We’ve all experienced it: You’re talking with someone and suddenly, you can’t think of the word you want to say. Or perhaps you’re listening to someone tell a story, and after a few minutes you realize you have no idea what they’re talking about!
These instances can feel frustrating. But a person with language processing disorder has these problems regularly, and it can be downright distressing.
What is language process disorder?
Language processing disorder (LPD) is a brain-based condition that makes it hard for a person to express language and/or comprehend spoken language.
Much of the information published on LPD centers on children. However, adults can and do experience language processing disorders as well.
What causes language processing disorder?
Although researchers don’t know the exact cause of LPD, there does appear to be a hereditary link. About 40% of cases have a family connection, in which a relative also has LPD. LPD can also be caused by a stroke, traumatic brain injury, or other type of brain damage.
LPD can occur during early childhood. However, it’s not unusual for a person to be diagnosed as an adult.
About 40% of LPD cases have a hereditary family connection.
It’s important to note that a LPD is not the result of bilingualism or a language difference. For example, a person who communicates easily in Spanish, but isn’t fluent in English, does not demonstrate a true LPD.
LPD isn’t always easy to diagnose. At times, individuals with LPD are diagnosed with ADHD or autism. Not having the correct diagnosis can be stressful. People with undiagnosed or incorrectly diagnosed LPD risk social isolation or being labeled as “lazy” or “problematic.” This can harm the person’s confidence and psychological well being.
What are the types and signs of language processing disorder?
There are two basic forms of language disorders: expressive and receptive.
People with expressive language disorders have trouble verbalizing their thoughts. Receptive language disorders affect a person’s ability to listen to and understand language.
A person with LPD may have difficulty with both expressive and receptive language skills, or with just one of these areas.
Symptoms of expressive language disorder in adults
Expressive language disorders can affect communication with family, friends, and coworkers. An adult with an expressive language disorder may have these symptoms:
Finds it hard to put their thoughts into words
Trouble speaking spontaneously
Trouble producing grammatically complex sentences
Forgets words or says them out of order
Substitutes related words, even when they don’t mean the same thing (says “couch” instead of “chair,” or “beef” instead of “chicken”)
Struggles to keep up with small talk
Feels anxious about having to speak in front of people or give a presentation
Trouble answering a direct question, even if they know the answer
Symptoms of receptive language disorder in adults
An adult with a receptive language disorder may have difficulty with:
Following directions, such as multi-step verbal instructions
Understanding jokes or figurative language such as sarcasm
Understanding the point of a story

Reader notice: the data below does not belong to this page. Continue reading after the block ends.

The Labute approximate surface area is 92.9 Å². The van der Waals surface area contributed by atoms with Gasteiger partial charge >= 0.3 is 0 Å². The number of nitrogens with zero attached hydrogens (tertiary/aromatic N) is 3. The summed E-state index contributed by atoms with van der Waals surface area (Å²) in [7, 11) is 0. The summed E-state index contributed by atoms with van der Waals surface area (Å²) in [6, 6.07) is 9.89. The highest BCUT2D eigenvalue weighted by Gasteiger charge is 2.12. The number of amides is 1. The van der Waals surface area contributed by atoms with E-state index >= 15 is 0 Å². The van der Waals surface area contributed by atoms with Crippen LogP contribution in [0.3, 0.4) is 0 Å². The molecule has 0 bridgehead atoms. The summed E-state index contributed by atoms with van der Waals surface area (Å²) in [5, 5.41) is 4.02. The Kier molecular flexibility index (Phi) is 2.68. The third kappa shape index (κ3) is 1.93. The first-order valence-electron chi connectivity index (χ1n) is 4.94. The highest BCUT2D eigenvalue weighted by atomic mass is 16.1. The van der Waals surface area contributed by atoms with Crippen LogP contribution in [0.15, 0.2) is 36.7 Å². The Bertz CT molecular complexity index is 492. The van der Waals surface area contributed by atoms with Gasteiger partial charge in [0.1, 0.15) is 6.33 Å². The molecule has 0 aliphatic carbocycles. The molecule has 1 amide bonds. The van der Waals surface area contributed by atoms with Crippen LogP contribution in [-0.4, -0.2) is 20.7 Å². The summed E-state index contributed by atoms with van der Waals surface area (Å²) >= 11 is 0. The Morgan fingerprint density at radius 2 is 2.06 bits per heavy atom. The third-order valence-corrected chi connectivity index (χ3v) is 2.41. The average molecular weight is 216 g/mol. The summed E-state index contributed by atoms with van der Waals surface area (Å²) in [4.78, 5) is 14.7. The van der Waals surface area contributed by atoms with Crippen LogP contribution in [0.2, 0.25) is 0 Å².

Keeping up during meetings at work, especially if more than one person is talking
Interpreting conversation–for example, misinterpreting a friendly conversation as being rude
Answering questions in meetings
How are LPDs diagnosed?
Difficulty understanding or expressing language affects all areas of life, including obtaining work, socializing with others, or seeking medical care. LPDs can be extremely challenging for people who experience them.
If you think you may have a language processing disorder, you can talk with your primary care doctor to explore any necessary imaging or evaluations. However, a speech-language pathologist, also called a speech therapist, can assess and diagnose an LPD.
Studies show that up to 70% of people with LPD see an improvement in language skills when participating in speech therapy.
During an evaluation, the speech therapist will perform comprehensive expressive and receptive language testing. They will also interview your close family and friends to learn how your language impairment is affecting your work and social life. The speech therapist will then work with you to create a treatment plan.
Many research studies have shown that up to 70% of people with LPD see an improvement in language skills when participating in speech therapy. The sooner you begin speech therapy, the better the potential outcome!
How are language processing disorders treated?
Speech therapy plans will be customized to address the expressive and/or receptive language impairments revealed during the evaluation. Therapy should include education, compensatory strategies, and impairment-based tasks.
Education will involve learning about your specific deficits and how they affect your communication skills.
Compensatory strategies are techniques used to reduce the negative impact of a condition. You may learn word-finding strategies to help you generate words, or work on “speaking back” to improve how you process the verbal information you hear.
Impairment-based tasks include working on word choice and word order when formulating ideas, as well as listening to and understanding verbal information in gradually increasing length and complexity.
If you have concerns about your language skills, don’t wait. Talk with your doctor or contact a speech therapist for an evaluation. You can sign up here to speak with a licensed speech therapist at Expressable. Share your concerns and ask your questions during a free consultation call. We’re here to support you!